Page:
Russian Arms Biz Woes In 2008
Jan 10, 2007
The Russian defense industry, which scored some major achievements last year, still faces major problems.
It is unclear whether the 2007-2015 Russian state rearmament program will be implemented because some of its provisions are not being fulfilled completely.
Speaking of achievements, the Teikovo division of the national Strategic Missile Force in the Ivanovo Region, Central Russia, received a battalion of mobile Topol-M -- NATO designation SS-27 -- inter-continental ballistic missiles, or ICBMs, last year and currently has one Topol-M regiment of ICBMs. This will help strengthen the potential of Russia's strategic nuclear forces.
Moreover, the Russians have tested a new generation RS-24 intercontinental ballistic missile, due to replace the older SS-18 and SS-19 intercontinental ballistic missiles, with multiple independently targeted re-entry vehicles, or MIRVs.
A missile brigade in the North Caucasus Military District has received a battalion of Iskander-M shorter-range ballistic missiles. The Russian air force has started operating revamped Sukhoi Su-27-SMT Flanker fighters, Sukhoi Su-24 Fencer tactical bombers, as well as two Sukhoi Su-34 Fullback fighter-bombers. An S-400 surface-to-air missile, or SAM, system has been placed on combat duty in the Moscow region.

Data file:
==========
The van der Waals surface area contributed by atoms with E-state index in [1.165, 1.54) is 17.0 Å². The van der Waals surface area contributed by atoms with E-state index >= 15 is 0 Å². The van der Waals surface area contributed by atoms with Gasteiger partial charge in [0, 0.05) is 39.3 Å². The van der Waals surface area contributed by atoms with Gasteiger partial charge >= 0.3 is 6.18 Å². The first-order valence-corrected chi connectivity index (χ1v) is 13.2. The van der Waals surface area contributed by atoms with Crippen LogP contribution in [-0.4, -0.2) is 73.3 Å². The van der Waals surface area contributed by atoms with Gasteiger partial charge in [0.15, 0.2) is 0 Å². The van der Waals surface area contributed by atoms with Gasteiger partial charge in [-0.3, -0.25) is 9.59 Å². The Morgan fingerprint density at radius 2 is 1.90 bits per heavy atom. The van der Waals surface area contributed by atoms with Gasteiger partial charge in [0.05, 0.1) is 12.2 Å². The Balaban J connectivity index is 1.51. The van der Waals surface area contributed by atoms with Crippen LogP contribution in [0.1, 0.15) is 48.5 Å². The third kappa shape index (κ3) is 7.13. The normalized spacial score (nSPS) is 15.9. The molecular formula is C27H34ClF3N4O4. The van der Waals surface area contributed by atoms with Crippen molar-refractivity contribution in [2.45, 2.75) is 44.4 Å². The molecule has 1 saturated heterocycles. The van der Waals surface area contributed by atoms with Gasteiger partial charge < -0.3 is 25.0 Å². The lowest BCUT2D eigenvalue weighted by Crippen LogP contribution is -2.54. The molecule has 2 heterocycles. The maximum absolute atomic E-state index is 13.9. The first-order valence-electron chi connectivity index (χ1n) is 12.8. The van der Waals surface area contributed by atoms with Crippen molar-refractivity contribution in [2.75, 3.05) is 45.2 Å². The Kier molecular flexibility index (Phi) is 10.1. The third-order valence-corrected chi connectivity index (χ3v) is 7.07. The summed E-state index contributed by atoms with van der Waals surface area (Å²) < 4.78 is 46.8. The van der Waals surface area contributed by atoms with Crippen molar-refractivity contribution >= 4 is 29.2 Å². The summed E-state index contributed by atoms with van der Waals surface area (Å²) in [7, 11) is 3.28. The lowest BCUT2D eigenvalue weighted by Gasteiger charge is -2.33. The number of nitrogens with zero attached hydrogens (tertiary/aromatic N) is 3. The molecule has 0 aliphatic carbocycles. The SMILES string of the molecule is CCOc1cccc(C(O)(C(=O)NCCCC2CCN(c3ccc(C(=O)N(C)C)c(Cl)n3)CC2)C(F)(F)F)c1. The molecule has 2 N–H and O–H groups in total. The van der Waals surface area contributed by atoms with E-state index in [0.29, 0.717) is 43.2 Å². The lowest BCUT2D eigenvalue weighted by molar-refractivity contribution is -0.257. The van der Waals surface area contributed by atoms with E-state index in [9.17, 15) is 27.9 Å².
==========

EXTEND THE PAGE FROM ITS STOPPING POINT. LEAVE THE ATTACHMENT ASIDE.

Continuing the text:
However, the battalion of Iskander-M missiles was to have been supplied by late 2005. The management of the Novosibirsk Aircraft Plant had promised to supply six, rather than two, Sukhoi Su-34 bombers in late 2006.
Although the Russian Defense Ministry planned to adopt the S-400 surface-to-air, or SAM, system in March or June 2007, it did so only last August.
Moreover, the Global Navigation Satellite System, or GLONASS -- Russia's answer to the U.S. Global Positioning System -- remains only partially operational with 13 spacecraft.
Sergei Ivanov, Russia's first deputy prime minister and former defense minister, told a recent meeting of the Russian government's Defense Industry Commission that the delays had been caused by the shortage of skilled workers, rapidly aging production facilities and deteriorating product quality.
In the last few months, Russian defense factories have expanded production by 14.1 percent, boosting military-equipment and civilian output by 19.1 percent and 7.6 percent, respectively. Nevertheless, some of them are simply unable to fulfill the state defense order and to effectively spend federal-budget allocations.
This is rather unusual because the government is now lavishing money on the defense industry. For instance, the 2008 defense budget totals an impressive 800 billion rubles, or $32.6 billion, and will swell to 900 billion rubles, or $36.67 billion, and 1.1 trillion rubles, or $44.82 billion, in 2009 and 2010, respectively. But it is unclear whether all this money will be put to good use.